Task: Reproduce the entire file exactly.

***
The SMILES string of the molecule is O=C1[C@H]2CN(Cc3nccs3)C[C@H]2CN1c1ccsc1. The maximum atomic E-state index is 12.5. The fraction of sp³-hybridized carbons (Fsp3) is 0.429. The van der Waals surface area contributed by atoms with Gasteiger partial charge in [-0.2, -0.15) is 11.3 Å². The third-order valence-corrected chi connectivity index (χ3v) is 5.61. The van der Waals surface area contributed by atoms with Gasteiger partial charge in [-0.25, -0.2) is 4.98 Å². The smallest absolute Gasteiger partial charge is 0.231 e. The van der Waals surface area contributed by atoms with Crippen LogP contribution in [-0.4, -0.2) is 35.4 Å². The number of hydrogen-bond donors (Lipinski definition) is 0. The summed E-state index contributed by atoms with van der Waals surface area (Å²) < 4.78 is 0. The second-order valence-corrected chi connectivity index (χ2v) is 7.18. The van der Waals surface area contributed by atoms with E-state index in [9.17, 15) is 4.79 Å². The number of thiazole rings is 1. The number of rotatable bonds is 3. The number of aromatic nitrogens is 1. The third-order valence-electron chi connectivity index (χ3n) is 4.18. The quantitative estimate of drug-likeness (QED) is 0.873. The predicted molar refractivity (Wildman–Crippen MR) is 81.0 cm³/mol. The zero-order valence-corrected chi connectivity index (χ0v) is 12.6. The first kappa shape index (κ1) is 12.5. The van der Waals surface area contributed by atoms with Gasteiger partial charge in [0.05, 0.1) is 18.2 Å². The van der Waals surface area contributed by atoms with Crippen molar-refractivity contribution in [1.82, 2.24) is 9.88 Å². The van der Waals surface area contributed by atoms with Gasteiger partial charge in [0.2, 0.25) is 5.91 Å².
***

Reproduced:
The SMILES string of the molecule is O=C1[C@H]2CN(Cc3nccs3)C[C@H]2CN1c1ccsc1. The maximum atomic E-state index is 12.5. The fraction of sp³-hybridized carbons (Fsp3) is 0.429. The van der Waals surface area contributed by atoms with Gasteiger partial charge in [-0.2, -0.15) is 11.3 Å². The third-order valence-corrected chi connectivity index (χ3v) is 5.61. The van der Waals surface area contributed by atoms with Gasteiger partial charge in [-0.25, -0.2) is 4.98 Å². The smallest absolute Gasteiger partial charge is 0.231 e. The van der Waals surface area contributed by atoms with Crippen LogP contribution in [-0.4, -0.2) is 35.4 Å². The number of hydrogen-bond donors (Lipinski definition) is 0. The summed E-state index contributed by atoms with van der Waals surface area (Å²) < 4.78 is 0. The second-order valence-corrected chi connectivity index (χ2v) is 7.18. The van der Waals surface area contributed by atoms with E-state index in [9.17, 15) is 4.79 Å². The number of thiazole rings is 1. The number of rotatable bonds is 3. The number of aromatic nitrogens is 1. The third-order valence-electron chi connectivity index (χ3n) is 4.18. The quantitative estimate of drug-likeness (QED) is 0.873. The predicted molar refractivity (Wildman–Crippen MR) is 81.0 cm³/mol. The zero-order valence-corrected chi connectivity index (χ0v) is 12.6. The first kappa shape index (κ1) is 12.5. The van der Waals surface area contributed by atoms with Gasteiger partial charge in [0.05, 0.1) is 18.2 Å². The van der Waals surface area contributed by atoms with Crippen molar-refractivity contribution in [1.82, 2.24) is 9.88 Å². The van der Waals surface area contributed by atoms with Gasteiger partial charge in [0.2, 0.25) is 5.91 Å².